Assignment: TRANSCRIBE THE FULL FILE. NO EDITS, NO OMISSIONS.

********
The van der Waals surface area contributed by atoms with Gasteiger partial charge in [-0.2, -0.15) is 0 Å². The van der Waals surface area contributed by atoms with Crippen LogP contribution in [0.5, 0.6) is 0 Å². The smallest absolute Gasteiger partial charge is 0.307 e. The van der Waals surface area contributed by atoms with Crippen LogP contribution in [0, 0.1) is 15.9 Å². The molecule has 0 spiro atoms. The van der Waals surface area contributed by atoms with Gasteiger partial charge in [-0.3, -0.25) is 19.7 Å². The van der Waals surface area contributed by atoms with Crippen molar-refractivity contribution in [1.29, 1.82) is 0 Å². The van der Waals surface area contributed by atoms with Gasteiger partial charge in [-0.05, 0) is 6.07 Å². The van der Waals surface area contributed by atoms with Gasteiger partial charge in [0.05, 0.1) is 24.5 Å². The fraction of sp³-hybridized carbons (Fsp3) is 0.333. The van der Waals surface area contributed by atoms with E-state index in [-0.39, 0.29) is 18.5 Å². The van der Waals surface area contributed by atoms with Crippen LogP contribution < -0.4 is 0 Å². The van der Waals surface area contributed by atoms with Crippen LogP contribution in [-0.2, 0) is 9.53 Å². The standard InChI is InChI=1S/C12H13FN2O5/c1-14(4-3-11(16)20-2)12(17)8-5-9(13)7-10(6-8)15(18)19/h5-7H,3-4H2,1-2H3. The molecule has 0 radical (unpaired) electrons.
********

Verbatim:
The van der Waals surface area contributed by atoms with Gasteiger partial charge in [-0.2, -0.15) is 0 Å². The van der Waals surface area contributed by atoms with Crippen LogP contribution in [0.5, 0.6) is 0 Å². The smallest absolute Gasteiger partial charge is 0.307 e. The van der Waals surface area contributed by atoms with Crippen LogP contribution in [0, 0.1) is 15.9 Å². The molecule has 0 spiro atoms. The van der Waals surface area contributed by atoms with Gasteiger partial charge in [-0.3, -0.25) is 19.7 Å². The van der Waals surface area contributed by atoms with Crippen molar-refractivity contribution in [1.29, 1.82) is 0 Å². The van der Waals surface area contributed by atoms with Gasteiger partial charge in [-0.05, 0) is 6.07 Å². The van der Waals surface area contributed by atoms with Gasteiger partial charge in [0.05, 0.1) is 24.5 Å². The fraction of sp³-hybridized carbons (Fsp3) is 0.333. The van der Waals surface area contributed by atoms with E-state index in [-0.39, 0.29) is 18.5 Å². The van der Waals surface area contributed by atoms with Crippen LogP contribution < -0.4 is 0 Å². The van der Waals surface area contributed by atoms with Crippen LogP contribution in [-0.2, 0) is 9.53 Å². The standard InChI is InChI=1S/C12H13FN2O5/c1-14(4-3-11(16)20-2)12(17)8-5-9(13)7-10(6-8)15(18)19/h5-7H,3-4H2,1-2H3. The molecule has 0 radical (unpaired) electrons.